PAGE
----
Crafting can bring immense pleasure to many people but if not kept in check can create feelings of chaos and overwhelm, as well as gobbling up precious storage space.
With this in my mind I had a chat and cuppa with my lovely neighbour Karen Cunningham, who is a keen knitter, crocheter and contemporary cross-stitcher. Whilst living next door – she’s since moved to Devon (which I won’t take personally) – she was lucky enough to have the luxury of her own craft room. You can check out some of her wonderful creations @marthamini on Instagram.
Here are her Top Tips on how to manage and maintain a crafting habit.
- Do have a level of control – so only buy new yarn when you’ve finished a project.
- Try to keep your work in progress and planned work separate. It’s good to be able to have your work in progress ready to grab if you know you’ll have the opportunity to work on it when you’re out and about.
- Be realistic about the time you have to undertake future projects. Karen uses the acronym SABLE – which means – Stash Acquisition Beyond Life Expectancy – which put bluntly means will I have time to finish all this before I die?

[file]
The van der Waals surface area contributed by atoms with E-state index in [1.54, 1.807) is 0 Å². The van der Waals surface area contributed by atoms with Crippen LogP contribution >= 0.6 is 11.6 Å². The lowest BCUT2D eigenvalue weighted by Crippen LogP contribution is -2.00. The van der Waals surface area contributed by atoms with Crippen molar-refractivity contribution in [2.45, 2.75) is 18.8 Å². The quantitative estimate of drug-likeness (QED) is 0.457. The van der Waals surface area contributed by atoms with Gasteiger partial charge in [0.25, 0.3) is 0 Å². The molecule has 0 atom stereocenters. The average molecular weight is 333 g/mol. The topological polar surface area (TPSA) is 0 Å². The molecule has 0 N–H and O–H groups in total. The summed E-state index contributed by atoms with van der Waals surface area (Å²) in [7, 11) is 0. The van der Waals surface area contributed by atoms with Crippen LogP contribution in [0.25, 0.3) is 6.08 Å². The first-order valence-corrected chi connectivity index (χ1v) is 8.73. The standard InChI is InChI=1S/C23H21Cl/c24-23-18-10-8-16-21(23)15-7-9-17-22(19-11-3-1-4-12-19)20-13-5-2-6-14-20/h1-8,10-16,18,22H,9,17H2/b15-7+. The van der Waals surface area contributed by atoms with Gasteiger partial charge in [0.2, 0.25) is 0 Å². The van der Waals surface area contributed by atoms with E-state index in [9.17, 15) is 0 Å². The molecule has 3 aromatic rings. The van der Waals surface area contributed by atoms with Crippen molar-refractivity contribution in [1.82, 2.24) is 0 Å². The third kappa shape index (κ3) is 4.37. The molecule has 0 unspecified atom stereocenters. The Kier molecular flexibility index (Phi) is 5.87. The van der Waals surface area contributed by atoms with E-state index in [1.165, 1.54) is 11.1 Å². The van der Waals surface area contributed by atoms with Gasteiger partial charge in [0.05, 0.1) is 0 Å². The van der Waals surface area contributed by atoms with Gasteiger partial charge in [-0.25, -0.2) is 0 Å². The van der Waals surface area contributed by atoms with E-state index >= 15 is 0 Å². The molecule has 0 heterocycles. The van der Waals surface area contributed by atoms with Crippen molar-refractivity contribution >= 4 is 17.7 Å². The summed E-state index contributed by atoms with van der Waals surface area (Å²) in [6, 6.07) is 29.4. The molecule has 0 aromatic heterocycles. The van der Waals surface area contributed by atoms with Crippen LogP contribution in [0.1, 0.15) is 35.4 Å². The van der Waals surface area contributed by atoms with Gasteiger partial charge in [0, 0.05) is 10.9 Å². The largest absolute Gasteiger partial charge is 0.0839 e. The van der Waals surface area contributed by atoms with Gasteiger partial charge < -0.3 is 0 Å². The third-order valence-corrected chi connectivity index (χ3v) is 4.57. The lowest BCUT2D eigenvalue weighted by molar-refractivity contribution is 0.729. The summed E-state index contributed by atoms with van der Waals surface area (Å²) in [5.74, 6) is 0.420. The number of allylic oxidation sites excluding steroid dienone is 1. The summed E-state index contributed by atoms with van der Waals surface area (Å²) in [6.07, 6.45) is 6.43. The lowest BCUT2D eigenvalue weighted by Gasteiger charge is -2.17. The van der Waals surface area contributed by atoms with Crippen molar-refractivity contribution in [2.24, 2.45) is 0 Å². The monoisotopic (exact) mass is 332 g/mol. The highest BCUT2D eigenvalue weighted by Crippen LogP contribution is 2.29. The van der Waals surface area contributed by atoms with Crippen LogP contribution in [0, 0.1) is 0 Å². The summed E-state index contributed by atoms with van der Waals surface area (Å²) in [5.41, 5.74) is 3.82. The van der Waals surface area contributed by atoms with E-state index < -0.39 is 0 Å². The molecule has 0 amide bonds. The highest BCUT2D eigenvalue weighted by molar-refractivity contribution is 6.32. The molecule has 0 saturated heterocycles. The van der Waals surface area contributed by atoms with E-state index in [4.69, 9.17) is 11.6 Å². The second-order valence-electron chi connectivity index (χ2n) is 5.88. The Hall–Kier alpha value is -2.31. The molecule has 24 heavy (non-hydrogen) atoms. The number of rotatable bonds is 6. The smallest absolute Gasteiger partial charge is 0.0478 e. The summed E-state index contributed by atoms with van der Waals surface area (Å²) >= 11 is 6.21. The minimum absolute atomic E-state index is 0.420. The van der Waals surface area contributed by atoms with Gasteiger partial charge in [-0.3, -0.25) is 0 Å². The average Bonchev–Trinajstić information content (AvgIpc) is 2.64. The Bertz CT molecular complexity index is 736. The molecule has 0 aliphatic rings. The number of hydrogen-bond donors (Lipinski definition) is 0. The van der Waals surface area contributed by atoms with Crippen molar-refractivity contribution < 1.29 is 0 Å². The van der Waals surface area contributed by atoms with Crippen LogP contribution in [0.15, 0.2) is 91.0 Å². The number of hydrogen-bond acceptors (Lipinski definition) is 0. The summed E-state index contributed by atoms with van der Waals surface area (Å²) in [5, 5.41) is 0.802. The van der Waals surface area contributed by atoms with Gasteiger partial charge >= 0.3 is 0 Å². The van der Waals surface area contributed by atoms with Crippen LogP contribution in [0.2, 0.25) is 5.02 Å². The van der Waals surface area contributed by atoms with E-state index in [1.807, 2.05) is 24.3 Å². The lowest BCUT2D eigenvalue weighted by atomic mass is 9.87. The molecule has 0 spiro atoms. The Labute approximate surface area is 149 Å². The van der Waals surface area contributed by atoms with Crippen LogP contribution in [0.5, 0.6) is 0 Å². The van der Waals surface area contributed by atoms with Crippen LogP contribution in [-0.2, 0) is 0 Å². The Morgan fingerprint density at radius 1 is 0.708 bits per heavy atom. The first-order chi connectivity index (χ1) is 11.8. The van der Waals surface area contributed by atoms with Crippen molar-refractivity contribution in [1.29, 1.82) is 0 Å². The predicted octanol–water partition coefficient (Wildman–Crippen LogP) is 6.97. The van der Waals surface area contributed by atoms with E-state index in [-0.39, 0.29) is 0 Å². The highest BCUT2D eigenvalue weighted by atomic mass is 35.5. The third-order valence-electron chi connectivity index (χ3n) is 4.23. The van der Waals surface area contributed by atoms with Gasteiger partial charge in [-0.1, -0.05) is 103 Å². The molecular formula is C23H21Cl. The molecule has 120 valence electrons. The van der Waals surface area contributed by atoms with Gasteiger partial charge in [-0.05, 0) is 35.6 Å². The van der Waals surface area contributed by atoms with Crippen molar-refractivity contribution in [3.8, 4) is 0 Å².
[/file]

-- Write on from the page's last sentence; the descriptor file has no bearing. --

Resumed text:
- Try to limit your on going projects to two or three – so you can enjoy the satisfaction of actually finishing something.
- Be selective about what you buy – there are so many different gadgets but you probably don’t need half of them. If you are tempted borrow one from a friend before purchasing and see if it really does change your life before committing to getting your own.
- Don’t buy too much wool so find a pattern, then buy the wool – not in the other order. Know your project before you get the equipment which is difficult when there are many so many gorgeous colours, textures and brands now available.
- Unfollow all the emails for the various wool warehouses who send regular temptation into your Inbox.
- Try to store patterns digitally by scanning in paper ones but do ask yourself if you are seriously going to undertake the project again. Or purchase patterns online and keep them your own digital library. Karen also stores them as PDFs on her smart phone so she can access them when out and about. And be ruthless with all the free patterns you get give at shows.
- Don’t buy too many craft books. Is it worth holding a whole book if you’re only going to undertake a 10th of the projects it contains? Libraries often have great craft books or arrange to swap with friends or within your local knitting or crochet group.
- Charity shops love receiving yarn so be honest with yourself – is it better to have your yarn languishing in a cupboard untouched or used by another crafter who has donated money to charity for the pleasure of using it.
- Have a digital declutter on Twitter and Instagram of who you’re following – it can get overwhelming.
- There are thousands of online patterns which show you things to make in order to use up with scrap yarn.